Friday, October 20, 2006

Debunking the debunkers

The normally reliable spiked-online currently features a confused piece on 'Debunking the debunkers'. An attack on what the author, Ben Pile, calls a loose movement to oppose the 'attack on science', the piece seems to link together a number of disparate strands of thought to form a composite 'sceptics movement' which it attacks in turn for lacking the confidence in rationality itself.

To quote:

The view of scepticism that emerges is that it feels impotent, is terrified of the world, and lacks trust in other people’s ability to determine their own interests or make their own decisions. The leading thinkers of the loose movement of sceptics end up coming across not as confident individuals who have radical visions about how to use their rationalist outlook to change the world, but rather as timid souls, keen to advance the idea that that world is a dangerous place, made all the more dangerous by ideas themselves.

In part it does this by suggesting that many sceptics subscribe to the 'meme' hypothesis proposed by Richard Dawkins. This is the theory that ideas themselves are discrete units that can reproduce and spread through a population - they are the mental equivalent of genes in other words. Firstly it's not clear whether Dawkins meant that memes are real or whether he's speaking metaphorically. The whole thing is confused and confusing. However, to suggest that the majority of sceptics subsribe to the idea is bizarre. It's not clear on what evidence Pile bases this assumption.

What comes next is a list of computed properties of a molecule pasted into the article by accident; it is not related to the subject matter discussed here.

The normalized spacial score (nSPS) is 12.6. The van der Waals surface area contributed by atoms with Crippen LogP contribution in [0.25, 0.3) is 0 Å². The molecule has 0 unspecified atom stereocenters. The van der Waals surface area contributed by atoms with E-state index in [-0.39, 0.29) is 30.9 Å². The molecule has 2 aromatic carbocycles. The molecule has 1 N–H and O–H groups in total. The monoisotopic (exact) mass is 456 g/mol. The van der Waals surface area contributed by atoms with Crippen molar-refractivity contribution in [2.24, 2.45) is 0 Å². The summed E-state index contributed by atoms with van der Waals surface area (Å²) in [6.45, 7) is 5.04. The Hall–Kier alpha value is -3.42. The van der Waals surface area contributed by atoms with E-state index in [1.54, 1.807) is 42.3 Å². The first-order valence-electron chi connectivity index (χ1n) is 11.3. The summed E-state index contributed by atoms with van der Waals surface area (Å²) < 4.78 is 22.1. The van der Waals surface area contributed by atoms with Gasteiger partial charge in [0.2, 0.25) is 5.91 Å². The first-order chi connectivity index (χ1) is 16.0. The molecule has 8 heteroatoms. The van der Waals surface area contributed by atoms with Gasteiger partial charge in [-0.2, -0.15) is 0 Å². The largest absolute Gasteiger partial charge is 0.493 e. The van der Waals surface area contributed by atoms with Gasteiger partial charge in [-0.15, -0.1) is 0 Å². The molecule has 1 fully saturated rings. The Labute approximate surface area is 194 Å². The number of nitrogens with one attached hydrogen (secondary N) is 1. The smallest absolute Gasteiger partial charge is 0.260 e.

Pile also assumes that the sceptics accept the computationalist view of consciousness - in other words that we deny the central role of conscious thought and instead view it as a convenient fiction to rationalise deeper semi-conscious processes. In this view mind is composed of competing agents - independent units of thought - which somehow come together to direct our actions and which we then piece together a narrative called conciousness.

Again, to propose that this is a widely accepted idea within the sceptics community seems to be based on wishful thinking on Pile's part.

The central message that rationalists have is that it's the scientific method which is primarily the engine for debunking pseudo-science and religion. And, far from being embedded in the establishment, it is increasingly those who refuse to accept the primacy of 'faith' who are in the minority.

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